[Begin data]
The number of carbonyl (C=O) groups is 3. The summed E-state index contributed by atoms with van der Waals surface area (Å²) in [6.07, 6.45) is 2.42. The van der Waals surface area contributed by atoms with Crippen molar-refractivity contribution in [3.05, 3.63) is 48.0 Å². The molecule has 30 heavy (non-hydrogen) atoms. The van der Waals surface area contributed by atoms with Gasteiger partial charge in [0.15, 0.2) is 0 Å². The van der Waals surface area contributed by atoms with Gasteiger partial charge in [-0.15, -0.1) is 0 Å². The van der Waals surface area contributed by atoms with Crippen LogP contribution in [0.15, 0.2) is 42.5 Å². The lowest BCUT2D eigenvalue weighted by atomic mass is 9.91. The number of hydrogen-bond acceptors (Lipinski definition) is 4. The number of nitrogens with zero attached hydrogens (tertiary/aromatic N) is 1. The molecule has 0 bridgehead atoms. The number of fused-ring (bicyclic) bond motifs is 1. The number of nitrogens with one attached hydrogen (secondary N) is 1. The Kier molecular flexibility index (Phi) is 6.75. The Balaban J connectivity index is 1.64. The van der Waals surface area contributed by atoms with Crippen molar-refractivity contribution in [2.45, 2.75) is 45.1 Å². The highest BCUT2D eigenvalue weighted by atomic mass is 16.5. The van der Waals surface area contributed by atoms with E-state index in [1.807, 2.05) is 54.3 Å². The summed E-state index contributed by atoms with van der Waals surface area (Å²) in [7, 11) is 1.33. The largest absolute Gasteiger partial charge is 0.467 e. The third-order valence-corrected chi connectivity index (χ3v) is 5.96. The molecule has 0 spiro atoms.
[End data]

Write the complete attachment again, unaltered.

The number of carbonyl (C=O) groups is 3. The summed E-state index contributed by atoms with van der Waals surface area (Å²) in [6.07, 6.45) is 2.42. The van der Waals surface area contributed by atoms with Crippen molar-refractivity contribution in [3.05, 3.63) is 48.0 Å². The molecule has 30 heavy (non-hydrogen) atoms. The van der Waals surface area contributed by atoms with Gasteiger partial charge in [0.15, 0.2) is 0 Å². The van der Waals surface area contributed by atoms with Gasteiger partial charge in [-0.15, -0.1) is 0 Å². The van der Waals surface area contributed by atoms with Crippen LogP contribution in [0.15, 0.2) is 42.5 Å². The lowest BCUT2D eigenvalue weighted by atomic mass is 9.91. The number of hydrogen-bond acceptors (Lipinski definition) is 4. The number of nitrogens with zero attached hydrogens (tertiary/aromatic N) is 1. The molecule has 0 bridgehead atoms. The number of fused-ring (bicyclic) bond motifs is 1. The number of nitrogens with one attached hydrogen (secondary N) is 1. The Kier molecular flexibility index (Phi) is 6.75. The Balaban J connectivity index is 1.64. The van der Waals surface area contributed by atoms with Crippen molar-refractivity contribution in [2.45, 2.75) is 45.1 Å². The highest BCUT2D eigenvalue weighted by atomic mass is 16.5. The van der Waals surface area contributed by atoms with E-state index in [1.807, 2.05) is 54.3 Å². The summed E-state index contributed by atoms with van der Waals surface area (Å²) in [7, 11) is 1.33. The largest absolute Gasteiger partial charge is 0.467 e. The third-order valence-corrected chi connectivity index (χ3v) is 5.96. The molecule has 0 spiro atoms.